On Tuesday, January 16th, Linden Lab promoted the Alex Ivy 64-bit viewer (version 22.214.171.1241732 at the time of writing). This is a significant release, not so much because of any specific new features (although it does include improvements to media handling), but because it marks a number of important changes to the viewer.
Following the release, which Oz Linden blogged about the viewer and the Lab’s plans around it, on Wednesday, January 17th, 2018, and I’ve highlighted a few points of note from that blog post below – but do please read it in full.
Most notably, this version of the official viewer is built using an updated set of libraries (some of which will be undergoing a further update in the future), and a revised build process. It is currently being made available for download for Mac OS X (64-bit) and Windows (32-bit and 64-bit) – there is no Linux version of this viewer at this time, as explained below.
For Windows users, the most significant update lies with a new viewer executable, the SL_Launcher, which – as Oz explains in his blog post:
Manages the viewer update process, and on Windows also ensures that you’ve got the best build for your system (in the future it may pick up some other responsibilities). For Windows systems, the best build is usually the one that matches your operating system. For example, if you’re running a 64-bit Windows, then you’ll get the 64-bit viewer. If not, then you’ll get the 32-bit viewer. However, some older video cards are not supported by Windows 10, so the launcher may switch you to the 32-bit build which is compatible for those cards. You won’t have to do anything to make this work – it’s all automatic – if you get an update immediately the first time you run this new viewer, it’s probably switching you to the better build for your system.
Oz also notes that if you have a shortcut to the viewer set-up, you should update it to point to SL_Launcher rather than the viewer .EXE, to avoid issues with running / updating the viewer, and indicates there is a slight bug with both the SL_Launcher and Second Life Viewer processes both show as icons on the OS X Dock, and will be fixed in a future update so that only a single icon is shown.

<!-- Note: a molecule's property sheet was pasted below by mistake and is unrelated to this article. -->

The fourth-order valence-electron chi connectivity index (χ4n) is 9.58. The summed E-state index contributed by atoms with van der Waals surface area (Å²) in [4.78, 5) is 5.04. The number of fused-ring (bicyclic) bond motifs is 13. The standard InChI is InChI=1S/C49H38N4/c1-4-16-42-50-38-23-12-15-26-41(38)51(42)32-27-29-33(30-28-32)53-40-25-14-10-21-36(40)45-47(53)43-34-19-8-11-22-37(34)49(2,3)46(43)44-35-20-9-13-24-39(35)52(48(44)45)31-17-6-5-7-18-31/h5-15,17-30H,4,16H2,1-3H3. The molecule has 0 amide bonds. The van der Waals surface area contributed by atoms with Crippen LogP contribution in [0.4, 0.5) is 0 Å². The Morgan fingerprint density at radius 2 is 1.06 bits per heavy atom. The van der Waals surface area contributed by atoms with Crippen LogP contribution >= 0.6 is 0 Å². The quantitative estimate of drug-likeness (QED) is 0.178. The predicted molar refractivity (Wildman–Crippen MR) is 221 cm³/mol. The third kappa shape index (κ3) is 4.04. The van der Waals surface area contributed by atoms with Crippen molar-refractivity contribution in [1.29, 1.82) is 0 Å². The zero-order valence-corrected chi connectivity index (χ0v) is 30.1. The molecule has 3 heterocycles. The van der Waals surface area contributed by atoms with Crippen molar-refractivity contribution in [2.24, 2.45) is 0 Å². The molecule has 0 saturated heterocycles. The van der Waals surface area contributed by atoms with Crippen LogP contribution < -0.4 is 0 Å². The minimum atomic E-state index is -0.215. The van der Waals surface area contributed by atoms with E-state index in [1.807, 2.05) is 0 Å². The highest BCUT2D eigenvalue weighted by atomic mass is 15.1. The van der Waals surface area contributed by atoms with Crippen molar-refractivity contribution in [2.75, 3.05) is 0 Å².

One of the things the Lab has been tracking with the Alex Ivy viewer is overall performance / stability. It had long be noted that running the 32-bit version of the Windows viewer on 64-bit version of Windows with more than 4 Gb of memory could lead to fewer crashes related to running out of memory. However, with the 64-bit version of the viewer, the Lab have seen further benefits for Windows users, and so are encouraging those who can to switch to using a 64-bit version of their preferred viewer, if one is available (e.g. users still running a 32-bit version of a viewer on a 64-bit version of Windows, or those upgrading their hardware to a system running 64-bit Windows).
Linux is the notable exception to the Alex Ivy branch of the official viewer, as there is currently no support for the operating system.
Linden Lab halted Linux development work in 2015 for a number of reasons (see here for more), and sought the support of the Linux community (who represent around 1-1.5% for the SL user base) to help maintain the viewer on Linux. More recently, as I’ve reported in a number of my weekly SL project updates (see here for an example), the Lab has set out new plans for Linux support going forward, With Oz explaining:
We’re reorganising the Linux build so that instead of a tarball, it produces a Debian package you can install with the standard tools, and rather than statically linking all the libraries it will just declare what it needs through the standard package requirements mechanism. We’ll post separately on the opensource-dev mailing list with information on where that project lives and how to contribute to it.
Again, a key aspect of this project will be continued support from the open-source / Linux community to help maintain the Linux viewer going forward, in providing bug fixes, etc., and the Lab providing essential QA and the core build environment, as noted above. This approach is seen as beneficial, as it will remove many of the idiosyncrasies / overheads involved in producing a Linux viewer, such as maintaining multiples libraries associated with the viewer, and instead provide a basic viewer package which can be used by TPVs / Linux users to meet their specific preferences.
Some TPVs have already released versions of their viewers based on the Alex Ivy code, and Firestom’s upcoming release should also, I believe, include a 64-bit version based on Alex Ivy.
And if you’re wondering about the viewer’s name – as Oz explains (and I noted back when the first 64-bit project viewer appeared), Alex Ivy is derived from 64 in Roman numerals: LXIV – aLeX IVy.